Chapters, Sections and Text

Chapters and Sections

The chapters and sections of the document will automatically be numbered and indexed by LaTeX. For that to happen, the chapters and sections have to be explicitly defined. There are up to seven levels of depth, but \part{} and \chapter{} are only available in the book and report document type (used in the report/thesis template):

\part{A Part}                     % -1 ~ Only in reports/books
\chapter{A Chapter}               %  0 ~ Only in reports/books
\section{A Section}               %  1
\subsection{A Subsection}         %  2
\subsubsection{A Subsubsection}   %  3
\paragraph{A Paragraph}           %  4
\subparagraph{A Subparagraph}     %  5

As a result, a simple \tableofcontents command can print the table of contents without any hassle. It is also possible to have a chapter or section not appear in the table of contents by having it unnumbered. This can be done by adding an asterisk (*) at the end of the command, before the opening curly bracket:

\section*{An Unnumbered Section}
\addcontentsline{toc}{section}{An Unnumbered Section} % Or have it appear anyway

The layout and style of the chapter and section titles can be changed with the package titlesec. That is not quite within the scope of this documentation though. With a bit of LaTeX knowledge and the information below, you might nonetheless be able to make some minor changes.

A brief look at the formatting of chapters and sections in the report/thesis template

Navigate to the class file (layout/tudelft-report.cls) and find the lines where these titles are formatted. The standard format used in this template is:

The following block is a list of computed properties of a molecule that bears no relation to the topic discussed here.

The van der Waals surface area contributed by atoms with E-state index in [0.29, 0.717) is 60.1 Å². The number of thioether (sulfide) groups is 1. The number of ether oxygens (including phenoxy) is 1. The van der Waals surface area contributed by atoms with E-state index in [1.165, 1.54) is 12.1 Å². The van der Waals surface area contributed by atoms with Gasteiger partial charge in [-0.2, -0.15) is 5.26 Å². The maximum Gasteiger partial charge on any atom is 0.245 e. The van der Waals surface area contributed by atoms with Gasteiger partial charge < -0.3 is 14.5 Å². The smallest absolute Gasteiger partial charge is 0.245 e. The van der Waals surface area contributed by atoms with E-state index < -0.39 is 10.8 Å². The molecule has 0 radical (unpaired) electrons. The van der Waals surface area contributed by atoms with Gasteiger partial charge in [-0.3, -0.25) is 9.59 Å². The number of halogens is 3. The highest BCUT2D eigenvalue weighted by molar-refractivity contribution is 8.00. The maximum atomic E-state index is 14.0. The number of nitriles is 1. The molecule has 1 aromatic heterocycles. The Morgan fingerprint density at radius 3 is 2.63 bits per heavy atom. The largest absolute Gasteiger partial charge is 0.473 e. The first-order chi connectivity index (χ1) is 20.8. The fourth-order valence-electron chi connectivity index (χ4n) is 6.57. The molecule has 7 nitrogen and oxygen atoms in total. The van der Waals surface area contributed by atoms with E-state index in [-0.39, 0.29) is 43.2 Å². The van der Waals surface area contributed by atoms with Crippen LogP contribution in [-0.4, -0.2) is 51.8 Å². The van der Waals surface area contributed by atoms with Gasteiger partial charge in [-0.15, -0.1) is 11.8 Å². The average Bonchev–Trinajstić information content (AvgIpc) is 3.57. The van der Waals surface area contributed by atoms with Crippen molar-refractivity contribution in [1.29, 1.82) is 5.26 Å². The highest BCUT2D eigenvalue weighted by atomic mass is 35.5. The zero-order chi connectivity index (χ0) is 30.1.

{<format>}                        % Applied to title and label
    {<label>}                         % Specify label and format
    {<sep>}                           % Separation between label and title
    {<before-code>}[<after-code>]     % Code before/after title body

For example, the \chapter{} is formatted with the following lines:

%% Formatting chapter titles and spacing

In this example:

  • <shape> is set to display to put the label on a different line.
  • <format> is used to move the title and label to the right with \flushright.
  • <label> includes the chapter number with \thechapter, but also increases and changes the font of the number with \fontsize{96}{96} and \largetitlestyle respectively.
  • <sep> specifies the horizontal separation between the label and the title (or the vertical separation in case of display). In this case, the no extra vertical spacing is added.
  • <before code> formats the title body: the size is increased and the font changed.

Take a look at the other instances of \titleformat to see other possible parameters. If you would like to know more, try searching online or take a look at the package documentationopen in new window

Basic Text Formatting

The three basic text formatting types are bold, italics and underline:

\textbf{Some bold words}
\textit{A few italicised words}
\underline{Three underlined words}

If you want to emphasize with italics, you might want to use \emph{} instead, as it will adapt to the context. In normal or bold text, the word(s) will be italicised. If the text is already italicised, the behavior of the command is reversed. As a result, the word(s) will always stand out in some way.